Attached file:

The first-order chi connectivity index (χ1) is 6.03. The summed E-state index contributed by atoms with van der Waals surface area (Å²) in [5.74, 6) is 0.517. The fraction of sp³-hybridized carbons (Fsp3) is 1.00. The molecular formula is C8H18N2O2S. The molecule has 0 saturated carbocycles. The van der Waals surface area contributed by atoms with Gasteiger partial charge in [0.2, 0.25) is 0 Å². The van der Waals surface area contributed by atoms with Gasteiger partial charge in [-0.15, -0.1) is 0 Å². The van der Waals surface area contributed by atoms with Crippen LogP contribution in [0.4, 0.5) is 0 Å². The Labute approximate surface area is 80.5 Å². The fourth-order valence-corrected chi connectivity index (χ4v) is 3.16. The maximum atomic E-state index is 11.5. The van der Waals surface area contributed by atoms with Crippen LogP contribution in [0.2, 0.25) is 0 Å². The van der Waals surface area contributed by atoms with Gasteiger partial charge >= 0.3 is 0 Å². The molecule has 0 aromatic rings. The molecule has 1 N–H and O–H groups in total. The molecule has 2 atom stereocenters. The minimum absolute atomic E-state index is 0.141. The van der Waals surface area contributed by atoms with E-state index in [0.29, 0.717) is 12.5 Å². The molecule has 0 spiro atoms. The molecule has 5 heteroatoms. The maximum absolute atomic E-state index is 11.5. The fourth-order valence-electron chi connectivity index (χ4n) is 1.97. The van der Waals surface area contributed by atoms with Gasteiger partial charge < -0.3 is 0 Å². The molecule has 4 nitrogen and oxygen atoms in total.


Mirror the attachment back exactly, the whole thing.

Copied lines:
The first-order chi connectivity index (χ1) is 6.03. The summed E-state index contributed by atoms with van der Waals surface area (Å²) in [5.74, 6) is 0.517. The fraction of sp³-hybridized carbons (Fsp3) is 1.00. The molecular formula is C8H18N2O2S. The molecule has 0 saturated carbocycles. The van der Waals surface area contributed by atoms with Gasteiger partial charge in [0.2, 0.25) is 0 Å². The van der Waals surface area contributed by atoms with Gasteiger partial charge in [-0.15, -0.1) is 0 Å². The van der Waals surface area contributed by atoms with Crippen LogP contribution in [0.4, 0.5) is 0 Å². The Labute approximate surface area is 80.5 Å². The fourth-order valence-corrected chi connectivity index (χ4v) is 3.16. The maximum atomic E-state index is 11.5. The van der Waals surface area contributed by atoms with Crippen LogP contribution in [0.2, 0.25) is 0 Å². The van der Waals surface area contributed by atoms with Gasteiger partial charge >= 0.3 is 0 Å². The molecule has 0 aromatic rings. The molecule has 1 N–H and O–H groups in total. The molecule has 2 atom stereocenters. The minimum absolute atomic E-state index is 0.141. The van der Waals surface area contributed by atoms with E-state index in [0.29, 0.717) is 12.5 Å². The molecule has 0 spiro atoms. The molecule has 5 heteroatoms. The maximum absolute atomic E-state index is 11.5. The fourth-order valence-electron chi connectivity index (χ4n) is 1.97. The van der Waals surface area contributed by atoms with Gasteiger partial charge < -0.3 is 0 Å². The molecule has 4 nitrogen and oxygen atoms in total.